Sticker Prices Unlikely to Stick : Cars: Costs of ’92 models rise, but with a sluggish economy and a glut of cars, analysts expect a buyers’ market.


The woebegone auto industry assumed a festive air this week as it began the annual new car parade with old-fashioned hoopla and price hikes.

But analysts say consumers should not be put off: Beyond the hype there are some noteworthy products, and few expect the higher sticker prices to stick because of a sluggish economy and a glut of cars.

With three quarters of red ink behind them and at least one more quarterly loss on the horizon, U.S. auto makers are counting on the new products and spruced-up old ones to lure customers back into dealer showrooms. And the 1.5% to 3.7% increase in 1992 prices over 1991 levels that the Big Three have announced is designed to help mitigate some of their losses.


Japanese auto makers have weathered the recession better than their U.S. competitors, but with new versions of key models such as the Toyota Camry and the Honda Civic expected out this fall, they may use this opportunity to raise prices as well.

But analysts say consumers who have been awaiting the shiny new 1992 models before making their purchase needn’t worry. Auto makers don’t stand much of a chance of capturing that extra revenue.

“The bad news is the increase in sticker price,” said Bob Fitzharris, a consultant with J. D. Power & Associates in Agoura Hills. “The good news is that really doesn’t mean anything.” Nissan Motor, the only Japanese maker to announce 1992 prices so far, said this week it will boost prices by an average of 3.4%, or $450, on its 1992 models. General Motors said 1992 prices will average about 3.1% more than 1991 prices. Ford Motor’s prices are expected to rise about 3.7%, while Chrysler’s are expected to increase 1.5%.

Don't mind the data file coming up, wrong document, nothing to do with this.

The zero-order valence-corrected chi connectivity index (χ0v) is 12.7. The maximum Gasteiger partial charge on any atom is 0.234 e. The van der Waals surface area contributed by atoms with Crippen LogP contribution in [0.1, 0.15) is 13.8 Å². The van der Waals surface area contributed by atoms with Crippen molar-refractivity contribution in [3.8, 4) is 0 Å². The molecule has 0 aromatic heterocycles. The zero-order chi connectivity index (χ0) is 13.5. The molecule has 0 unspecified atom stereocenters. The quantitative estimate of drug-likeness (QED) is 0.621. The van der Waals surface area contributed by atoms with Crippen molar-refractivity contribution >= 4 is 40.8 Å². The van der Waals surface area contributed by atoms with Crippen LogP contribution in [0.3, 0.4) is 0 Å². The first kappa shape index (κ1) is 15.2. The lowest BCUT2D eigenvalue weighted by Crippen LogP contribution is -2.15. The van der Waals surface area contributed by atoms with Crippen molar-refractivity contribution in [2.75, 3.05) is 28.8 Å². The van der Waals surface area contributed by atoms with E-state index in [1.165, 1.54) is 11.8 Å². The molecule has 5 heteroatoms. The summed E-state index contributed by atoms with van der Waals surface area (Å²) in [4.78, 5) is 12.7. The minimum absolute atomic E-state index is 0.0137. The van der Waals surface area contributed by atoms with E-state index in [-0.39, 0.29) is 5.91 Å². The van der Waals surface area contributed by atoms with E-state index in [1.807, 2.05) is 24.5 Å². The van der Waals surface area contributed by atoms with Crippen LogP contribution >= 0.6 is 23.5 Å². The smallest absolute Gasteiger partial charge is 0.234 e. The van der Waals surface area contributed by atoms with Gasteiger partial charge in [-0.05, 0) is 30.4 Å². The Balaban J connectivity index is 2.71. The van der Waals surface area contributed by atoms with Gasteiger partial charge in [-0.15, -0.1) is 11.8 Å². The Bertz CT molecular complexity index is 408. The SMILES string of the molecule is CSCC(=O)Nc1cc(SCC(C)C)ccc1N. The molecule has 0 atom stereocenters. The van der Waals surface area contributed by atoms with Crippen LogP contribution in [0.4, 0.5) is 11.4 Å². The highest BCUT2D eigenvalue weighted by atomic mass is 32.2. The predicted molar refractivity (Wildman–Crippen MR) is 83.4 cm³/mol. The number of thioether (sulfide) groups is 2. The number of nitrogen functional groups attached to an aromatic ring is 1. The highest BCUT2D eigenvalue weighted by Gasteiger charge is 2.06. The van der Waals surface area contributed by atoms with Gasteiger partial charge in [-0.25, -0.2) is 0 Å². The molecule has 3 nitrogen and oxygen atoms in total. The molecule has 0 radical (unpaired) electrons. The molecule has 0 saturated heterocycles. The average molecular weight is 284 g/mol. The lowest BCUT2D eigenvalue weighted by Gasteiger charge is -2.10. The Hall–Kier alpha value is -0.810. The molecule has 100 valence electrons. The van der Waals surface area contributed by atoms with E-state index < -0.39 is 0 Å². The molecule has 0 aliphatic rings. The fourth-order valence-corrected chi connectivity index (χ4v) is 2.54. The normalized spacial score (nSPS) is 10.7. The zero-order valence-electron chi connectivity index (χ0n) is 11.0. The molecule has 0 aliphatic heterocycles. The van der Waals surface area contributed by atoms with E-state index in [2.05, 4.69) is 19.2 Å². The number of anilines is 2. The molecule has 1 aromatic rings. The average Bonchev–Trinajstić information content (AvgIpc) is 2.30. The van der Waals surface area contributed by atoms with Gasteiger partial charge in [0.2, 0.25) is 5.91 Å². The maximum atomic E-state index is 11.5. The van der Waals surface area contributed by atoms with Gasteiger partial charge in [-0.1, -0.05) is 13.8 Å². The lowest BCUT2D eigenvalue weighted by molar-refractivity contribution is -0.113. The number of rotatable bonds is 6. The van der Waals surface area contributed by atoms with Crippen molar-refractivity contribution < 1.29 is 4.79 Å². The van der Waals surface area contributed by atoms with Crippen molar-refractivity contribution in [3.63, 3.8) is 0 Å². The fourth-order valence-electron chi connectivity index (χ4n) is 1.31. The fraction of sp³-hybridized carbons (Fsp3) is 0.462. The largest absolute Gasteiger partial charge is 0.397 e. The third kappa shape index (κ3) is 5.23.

But the recession and glut of new cars produced for the U.S. market--the same combination that has helped auto makers lose $3.2 billion in the first six months of this year--makes the introduction of 1992 cars beginning to appear at dealerships part of a buyer’s market, analysts say.

Some auto makers are already offering discounts, special warranties and low financing rates on the 1992 models, nullifying the sticker price increase before they even hit the showroom floor.

Ford, for example, has sweetened its warranty on most of its 1992 models from one-year/12,000 miles to three years/36,000 miles, and Chrysler is offering 1992 minivan buyers a program that includes a resale value guarantee and the choice between a cellular phone and a $100 U.S. savings bond. This year, auto makers have spent an average of about $1,000 per vehicle on incentive programs, higher than in recent years.

The bottom line is that in a market able to absorb several million fewer cars than can be built, “the stickers don’t really mean a damn thing,” said Chris Cedergren, a marketing analyst with AutoPacific Group in Anaheim. “From a transaction standpoint, there are good deals out there.”

The cars that buyers will be haggling over this fall include new generations of several venerable nameplates.

Among them are seven all-new cars from GM: the Cadillac Seville and Eldorado, Pontiac Grand Am and Bonneville, Buick LeSabre and Skylark and Oldsmobile Eighty-Eight.

There are new versions of Ford’s Econoline and Club Wagon vans, a larger edition of Toyota’s Camry, and new three- and four-door models of the Honda Civic. Also available are a few genuinely new offerings, such as the Mazda MX-3 sports coupe, the Subaru SVX all-wheel drive sports car and two sport wagons from Mitsubishi, the Expo and Expo LRV.

Toyota’s mid-size Lexus ES300 also debuted this week, along with the new Cadillac Seville and Eldorado, and analysts say the crowded luxury segment is shaping up to be especially competitive for 1992. Previously one of the few domestic makers to manage respectable sales in California, Cadillac has seen its market share dwindle as affluent Californians were seduced by the new Japanese luxury lines.